He plans to pursue a PhD in economics and work on climate policy issues. Matt also enjoys hiking, playing soccer, and doing pretty much anything outdoors. Matt is 22 years old and from the United States. He is interested in the Middle Eastern-East Asian economic relationship, and hopes to leverage his background and Schwarzman experience to connect promising firms and industries from those regions to cross-border financing and expertise. Michael is 23 years old and from South Korea. After graduation, Min joined CBPartners as a consultant, providing strategic guidance to biotech companies.

      In , Min joined ofo, the pioneer of dock less bike share, as one of their first employees to help ofo enter U. Min is 25 years old and from China. He hopes to work on global technology policy and robot ethics. Miro is 22 years old and is from Germany, United States and Canada. Post this, he went on to pursue his medical clerkships and global health focused research at the Johns Hopkins School of Medicine.

      His primary interest lies in reducing maternal deaths and improving healthcare accessibility for the underprivileged. His determination in working towards this goal and passion for public speaking has led him around the world to represent his country. Namit hopes to be a physician leader someday and earlier this year, he graduated with an MPH from Harvard as the class of Vice — President.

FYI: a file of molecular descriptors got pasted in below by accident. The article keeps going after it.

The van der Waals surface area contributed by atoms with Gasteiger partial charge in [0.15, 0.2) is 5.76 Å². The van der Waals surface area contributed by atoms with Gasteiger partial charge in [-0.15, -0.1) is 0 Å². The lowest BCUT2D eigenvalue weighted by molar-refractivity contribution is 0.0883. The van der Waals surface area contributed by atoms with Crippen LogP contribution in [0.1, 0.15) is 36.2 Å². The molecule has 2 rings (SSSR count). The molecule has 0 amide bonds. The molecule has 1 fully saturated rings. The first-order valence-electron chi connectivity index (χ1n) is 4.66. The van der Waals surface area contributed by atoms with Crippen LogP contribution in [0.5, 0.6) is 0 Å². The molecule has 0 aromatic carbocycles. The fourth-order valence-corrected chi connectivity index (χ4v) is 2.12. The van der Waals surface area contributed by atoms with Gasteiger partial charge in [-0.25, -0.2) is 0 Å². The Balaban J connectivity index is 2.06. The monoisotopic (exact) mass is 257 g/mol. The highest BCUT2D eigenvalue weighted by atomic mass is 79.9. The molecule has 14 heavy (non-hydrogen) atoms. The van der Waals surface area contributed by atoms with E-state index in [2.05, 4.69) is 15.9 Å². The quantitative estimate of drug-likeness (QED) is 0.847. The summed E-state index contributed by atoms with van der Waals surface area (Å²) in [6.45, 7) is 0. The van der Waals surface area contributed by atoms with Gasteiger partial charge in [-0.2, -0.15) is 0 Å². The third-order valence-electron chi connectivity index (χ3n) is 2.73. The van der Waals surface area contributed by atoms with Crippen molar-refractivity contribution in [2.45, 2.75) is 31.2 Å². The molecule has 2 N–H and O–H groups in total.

Suresh Prabhu who mentored him in negotiation, strategy and good governance. Namit is 26 years old and from India.

      Faculty & Presenters

      Her diverse background has brought her to Lisbon, Portugal where she underwent the Cross-cultural Communication and Negotiation Program and conducted research on comparative policy. In , she accepted a full-scholarship at the University of Oslo with the Peace Research Institute in Norway, where she was trained in diplomatic relations. She has also consulted for the International Organization for Migrations, worked for the National Elections Council, the European Union Delegation to Ecuador, and worked extensively in the private sector.

      Additionally, she served as president of her local Rotaract International Club, and led a global fund-raising campaign to provide housing for families affected by the earthquake in Ecuador. Nataly is 24 years old and from Ecuador. As co-creator of the Mass Atrocity Prevention Symposium, Netteange also encourages future leaders in the armed services to realize their responsibility in preventing future atrocities. Netteange dreams to create a multi-nation atrocity prevention agreement that will hold nations accountable for maintaining peace and drive them to take action to protect the defenseless.

      Netteange is 21 years old and from the United States. After graduation, he worked as a management consultant at Accenture in the telecommunication, media, and technology practice. Post consulting, he moved to Startups where he has helped create education programs for global venture capital investors. Newton hopes to use the Schwarzman program to further his knowledge about tech innovation and entrepreneurship while building his chops as a venture capital investor.